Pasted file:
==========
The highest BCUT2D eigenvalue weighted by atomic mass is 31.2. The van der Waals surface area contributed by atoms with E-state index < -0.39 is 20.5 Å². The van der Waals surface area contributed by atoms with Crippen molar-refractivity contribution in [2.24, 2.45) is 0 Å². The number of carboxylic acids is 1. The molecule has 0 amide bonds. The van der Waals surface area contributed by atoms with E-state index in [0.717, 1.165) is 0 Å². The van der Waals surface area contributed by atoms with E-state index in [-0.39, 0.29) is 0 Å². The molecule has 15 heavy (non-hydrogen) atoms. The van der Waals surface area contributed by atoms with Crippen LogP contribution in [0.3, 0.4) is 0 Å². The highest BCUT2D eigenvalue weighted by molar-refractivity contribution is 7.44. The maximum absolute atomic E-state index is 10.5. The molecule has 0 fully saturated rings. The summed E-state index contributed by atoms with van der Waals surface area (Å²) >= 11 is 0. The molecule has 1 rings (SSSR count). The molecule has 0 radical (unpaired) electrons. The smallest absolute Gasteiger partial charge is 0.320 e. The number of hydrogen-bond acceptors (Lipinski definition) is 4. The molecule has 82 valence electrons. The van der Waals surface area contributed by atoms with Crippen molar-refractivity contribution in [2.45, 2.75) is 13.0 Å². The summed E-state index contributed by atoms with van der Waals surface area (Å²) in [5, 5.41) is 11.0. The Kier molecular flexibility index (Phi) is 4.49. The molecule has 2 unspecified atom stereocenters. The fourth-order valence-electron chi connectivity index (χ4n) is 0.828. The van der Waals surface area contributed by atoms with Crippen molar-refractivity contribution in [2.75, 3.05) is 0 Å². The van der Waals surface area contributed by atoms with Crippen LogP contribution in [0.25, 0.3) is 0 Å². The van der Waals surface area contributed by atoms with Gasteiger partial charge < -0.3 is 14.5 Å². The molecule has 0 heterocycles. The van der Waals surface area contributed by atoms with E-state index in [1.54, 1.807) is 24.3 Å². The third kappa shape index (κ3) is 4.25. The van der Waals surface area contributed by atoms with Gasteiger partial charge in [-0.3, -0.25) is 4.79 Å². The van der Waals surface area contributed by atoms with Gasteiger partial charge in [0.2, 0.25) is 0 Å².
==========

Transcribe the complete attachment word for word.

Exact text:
The highest BCUT2D eigenvalue weighted by atomic mass is 31.2. The van der Waals surface area contributed by atoms with E-state index < -0.39 is 20.5 Å². The van der Waals surface area contributed by atoms with Crippen molar-refractivity contribution in [2.24, 2.45) is 0 Å². The number of carboxylic acids is 1. The molecule has 0 amide bonds. The van der Waals surface area contributed by atoms with E-state index in [0.717, 1.165) is 0 Å². The van der Waals surface area contributed by atoms with E-state index in [-0.39, 0.29) is 0 Å². The molecule has 15 heavy (non-hydrogen) atoms. The van der Waals surface area contributed by atoms with Crippen LogP contribution in [0.3, 0.4) is 0 Å². The highest BCUT2D eigenvalue weighted by molar-refractivity contribution is 7.44. The maximum absolute atomic E-state index is 10.5. The molecule has 0 fully saturated rings. The summed E-state index contributed by atoms with van der Waals surface area (Å²) >= 11 is 0. The molecule has 1 rings (SSSR count). The molecule has 0 radical (unpaired) electrons. The smallest absolute Gasteiger partial charge is 0.320 e. The number of hydrogen-bond acceptors (Lipinski definition) is 4. The molecule has 82 valence electrons. The van der Waals surface area contributed by atoms with Crippen molar-refractivity contribution in [2.45, 2.75) is 13.0 Å². The summed E-state index contributed by atoms with van der Waals surface area (Å²) in [5, 5.41) is 11.0. The Kier molecular flexibility index (Phi) is 4.49. The molecule has 2 unspecified atom stereocenters. The fourth-order valence-electron chi connectivity index (χ4n) is 0.828. The van der Waals surface area contributed by atoms with Crippen molar-refractivity contribution in [2.75, 3.05) is 0 Å². The van der Waals surface area contributed by atoms with Crippen LogP contribution in [0.25, 0.3) is 0 Å². The van der Waals surface area contributed by atoms with Gasteiger partial charge < -0.3 is 14.5 Å². The molecule has 0 heterocycles. The van der Waals surface area contributed by atoms with E-state index in [1.54, 1.807) is 24.3 Å². The third kappa shape index (κ3) is 4.25. The van der Waals surface area contributed by atoms with Gasteiger partial charge in [-0.3, -0.25) is 4.79 Å². The van der Waals surface area contributed by atoms with Gasteiger partial charge in [0.2, 0.25) is 0 Å².